BACKGROUND: The use of telemedicine technologies in health care has increased substantially, together with a growing interest in participatory design methods when developing telemedicine approaches.
OBJECTIVE: We present lessons learned from a case study involving patients with heart disease and health care professionals in the development of a personalized Web-based health care intervention.
METHODS: We used a participatory design approach inspired by the method for feasibility studies in software development. We collected qualitative data using multiple methods in 3 workshops and analyzed the data using thematic analysis. Participants were 7 patients with diagnosis of heart disease, 2 nurses, 1 physician, 2 systems architects, 3 moderators, and 3 observers.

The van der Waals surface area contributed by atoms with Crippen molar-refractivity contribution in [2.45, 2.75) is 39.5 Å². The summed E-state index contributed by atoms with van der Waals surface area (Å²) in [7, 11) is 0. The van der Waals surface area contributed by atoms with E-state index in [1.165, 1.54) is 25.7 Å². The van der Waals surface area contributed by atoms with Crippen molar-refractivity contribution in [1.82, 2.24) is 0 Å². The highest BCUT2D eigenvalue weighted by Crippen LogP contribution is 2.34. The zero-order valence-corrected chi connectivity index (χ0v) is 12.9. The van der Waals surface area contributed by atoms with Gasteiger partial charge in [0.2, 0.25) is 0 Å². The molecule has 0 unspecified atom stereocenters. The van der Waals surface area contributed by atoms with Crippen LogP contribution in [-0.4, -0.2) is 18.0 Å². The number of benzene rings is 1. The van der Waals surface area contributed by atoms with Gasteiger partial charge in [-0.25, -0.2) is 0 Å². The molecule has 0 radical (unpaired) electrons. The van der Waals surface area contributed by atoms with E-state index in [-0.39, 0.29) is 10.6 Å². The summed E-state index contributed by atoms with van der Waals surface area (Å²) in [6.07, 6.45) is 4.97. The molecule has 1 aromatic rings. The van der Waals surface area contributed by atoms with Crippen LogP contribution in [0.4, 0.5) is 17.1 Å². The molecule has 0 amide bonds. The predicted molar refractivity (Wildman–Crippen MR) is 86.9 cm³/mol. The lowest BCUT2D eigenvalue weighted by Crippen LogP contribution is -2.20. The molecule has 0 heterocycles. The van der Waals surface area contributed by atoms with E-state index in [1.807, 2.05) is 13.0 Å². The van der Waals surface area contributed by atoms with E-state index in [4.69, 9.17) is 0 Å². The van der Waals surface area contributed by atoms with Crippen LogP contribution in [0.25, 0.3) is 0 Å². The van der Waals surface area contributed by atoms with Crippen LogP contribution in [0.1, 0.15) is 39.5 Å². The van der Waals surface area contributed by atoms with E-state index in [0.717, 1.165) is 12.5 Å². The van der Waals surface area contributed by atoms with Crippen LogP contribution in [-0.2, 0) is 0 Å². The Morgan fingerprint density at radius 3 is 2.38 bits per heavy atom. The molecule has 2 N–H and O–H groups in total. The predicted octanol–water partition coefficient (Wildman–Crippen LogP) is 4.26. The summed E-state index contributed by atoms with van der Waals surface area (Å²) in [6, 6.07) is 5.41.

RESULTS: We present findings in 2 parts. (1) Outcomes of the participatory design process: users gave valuable feedback on ease of use of the platforms' tracking tools, platform design, terminology, and insights into patients' monitoring needs, information and communication technologies skills, and preferences for self-management tools. (2) Experiences from the participatory design process: patients and health care professionals contributed different perspectives, with the patients using an experience-based approach and the health care professionals using a more attitude-based approach.
CONCLUSIONS: The essential lessons learned concern planning and organization of workshops, including the finding that patients engaged actively and willingly in a participatory design process, whereas it was more challenging to include and engage health care professionals.